The threat to industrial control systems from hackers is real!
Phoenix Contact has been working with customers in need of Cyber Security for over 10 years and has a deep understanding of Industrial Control Systems from machine building all the way up to major infrastructure projects. We have worked with RS components on many projects through-out the years.
We have heard of WannaCry, it has been widely reported in the Media. It was responsible for the takedown of most of the operational capability of the UK National Health System. This mostly affected Enterprise IT, but in the age of Industry 4.0 and IIoT (Industrial Internet of Things) it crossed over to Operational Technology (OT). Industroyer is a different animal all together.
Industroyer Stuxnet v4.0
Industroyer, also known as Crashoveride, was responsible for turning out the lights of almost 225,000 people in Ukraine on the 17th December 2016. The attack that lasted 1 hour is now widely regarded as a large scale test of the malicious code. Using the OPC Data protocol, this is used in power supply infrastructure, transportation and many other critical systems like oil and gas as well as water.
Industroyer was seen to be controlling substation switches as well as the main circuit breakers directly, so you can understand why this is being taken seriously by many companies, tech industry and governments alike. The problem is that the malicious code uses OPC exactly how it is supposed to be used, making detecting the code extremely difficult. OPC, developed in 1996 under the name OLE for Process Control, was built with the understanding that these systems would not be connected to the internet, so there were no security algorithms built into the protocol itself. Therefore the attackers did not need to worry about vulnerabilities in the protocol- just build the software code ‘to speak’ the OPC protocol.
Industroyer is the 4th known successful Industrial aimed malware, the first being Stuxnet- a code originally built by the NSA to take down Iranian Uranium enrichment facilities. Then there was Havex, built to target SCADA and ICS systems using a RAT (Not the Animal) a Remote Access Trojan written in php. Next was Blackenergy which also attacked a Ukrainian Power station in 2015 which used DDoS (Distributed Denial of Service) tactics to disable the ICS.
Industroyer is a complex malware that has several components which include:-
- Back Door
- Data Wiper
- 4 Payloads (IEC-101, IEC-104, IEC 61850 and OPC DA)
The 61850 OPC DA is the core component of the malware which allows the code to communicate with the circuit breakers and substation. The Industroyer backdoor allows the attacker to connect with the software and execute commands remotely- the server is hidden in the TOR (The Onion Ring) Network aka ‘The Dark Web’. This can be programmed to be active at specific times. The Data wiper is installed via the backdoor and is disguised as Microsoft WordPad or Notepad in a process known as Trojanizing. The Data wiper is there to hide the identity of the hackers but your program goes with it.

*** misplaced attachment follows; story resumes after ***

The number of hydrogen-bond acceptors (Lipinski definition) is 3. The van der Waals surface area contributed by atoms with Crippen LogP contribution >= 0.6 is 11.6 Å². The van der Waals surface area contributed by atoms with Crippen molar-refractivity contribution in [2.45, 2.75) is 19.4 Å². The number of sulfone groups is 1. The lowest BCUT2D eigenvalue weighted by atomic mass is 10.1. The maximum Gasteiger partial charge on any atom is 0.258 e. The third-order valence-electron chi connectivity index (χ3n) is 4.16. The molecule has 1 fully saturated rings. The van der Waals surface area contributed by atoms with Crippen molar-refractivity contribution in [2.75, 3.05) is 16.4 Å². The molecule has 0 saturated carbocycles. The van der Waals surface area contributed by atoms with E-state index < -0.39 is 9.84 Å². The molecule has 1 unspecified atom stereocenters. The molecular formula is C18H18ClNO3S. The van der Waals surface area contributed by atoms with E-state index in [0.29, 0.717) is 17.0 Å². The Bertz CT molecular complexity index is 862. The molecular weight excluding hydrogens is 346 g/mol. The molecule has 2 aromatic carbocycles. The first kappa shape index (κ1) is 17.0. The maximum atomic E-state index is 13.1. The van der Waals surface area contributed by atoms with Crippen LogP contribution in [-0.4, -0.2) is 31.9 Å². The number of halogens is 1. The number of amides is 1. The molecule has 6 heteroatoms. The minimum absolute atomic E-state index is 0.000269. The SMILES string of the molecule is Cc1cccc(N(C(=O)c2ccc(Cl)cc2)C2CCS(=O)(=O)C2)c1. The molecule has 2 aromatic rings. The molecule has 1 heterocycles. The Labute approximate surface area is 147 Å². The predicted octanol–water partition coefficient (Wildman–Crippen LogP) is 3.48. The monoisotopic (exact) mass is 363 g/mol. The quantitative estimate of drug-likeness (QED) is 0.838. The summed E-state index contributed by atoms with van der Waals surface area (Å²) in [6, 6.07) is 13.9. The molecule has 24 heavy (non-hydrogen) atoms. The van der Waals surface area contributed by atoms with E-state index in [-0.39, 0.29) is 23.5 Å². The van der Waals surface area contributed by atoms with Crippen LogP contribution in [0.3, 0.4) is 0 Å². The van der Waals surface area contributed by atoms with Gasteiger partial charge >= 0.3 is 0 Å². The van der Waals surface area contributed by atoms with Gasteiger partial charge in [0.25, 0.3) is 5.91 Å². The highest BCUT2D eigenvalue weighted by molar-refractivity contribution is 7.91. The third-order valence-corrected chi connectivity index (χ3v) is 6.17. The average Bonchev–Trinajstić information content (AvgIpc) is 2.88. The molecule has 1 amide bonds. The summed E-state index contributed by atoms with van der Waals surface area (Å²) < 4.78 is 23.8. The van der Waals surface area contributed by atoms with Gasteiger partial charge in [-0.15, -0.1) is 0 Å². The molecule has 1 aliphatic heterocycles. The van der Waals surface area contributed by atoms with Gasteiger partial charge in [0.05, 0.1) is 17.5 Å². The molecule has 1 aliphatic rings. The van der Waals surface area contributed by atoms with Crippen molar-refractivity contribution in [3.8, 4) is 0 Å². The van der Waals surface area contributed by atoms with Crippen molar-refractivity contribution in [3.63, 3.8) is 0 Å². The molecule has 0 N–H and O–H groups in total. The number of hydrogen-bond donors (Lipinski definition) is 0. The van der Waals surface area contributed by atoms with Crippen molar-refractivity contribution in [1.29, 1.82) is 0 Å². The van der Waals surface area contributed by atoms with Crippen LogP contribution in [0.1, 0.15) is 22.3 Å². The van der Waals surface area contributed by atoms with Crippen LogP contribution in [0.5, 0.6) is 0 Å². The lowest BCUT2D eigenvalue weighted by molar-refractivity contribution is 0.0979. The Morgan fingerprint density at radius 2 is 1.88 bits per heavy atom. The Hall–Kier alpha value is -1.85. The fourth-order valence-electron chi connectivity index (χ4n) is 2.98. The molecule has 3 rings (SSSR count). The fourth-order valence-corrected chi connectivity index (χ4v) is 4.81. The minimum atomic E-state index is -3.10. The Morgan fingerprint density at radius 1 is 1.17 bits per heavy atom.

Researchers of ESET an anti-virus company and Dragos believe the attackers have a deep understanding of power producing networks and topologies, with understandings of its protocols and infrastructure.
A report from Dragos states:
The CRASHOVERRIDE malware impacted a single transmission level substation in Ukraine on December 17th, 2016. Many elements of the attack appear to have been more of a proof of concept than what was fully capable in the malware. The most important thing to understand though from the evolution of tradecraft is the codification and scalability in the malware towards what has been learned through past attacks,” The report can be found here.
Phoenix Contact's Cyber security offerings can be found here. If you have any questions regarding our products please contact your local RS dealer / Sales Engineers for more information.
For more Cyber Security News in Industrial Control systems follow Gareth Chamberlain, Phoenix Contact UK's Cyber Security Specialist on Twitter
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1) There are 2 Billion computers running Windows XP that are at risk. Microsoft says they are done with XP, so I say nationalize the code base (Yes, I mean that). Then fund high level research programs into hardening Windows XP. Short circuit the trial lawyers, do it by executive order.
2) It would appear that code developed by the "Deep State", is at the core of the worst cyber attacks. Obviously these agencies deserve the intense oversight the United StatesConstitution provides for.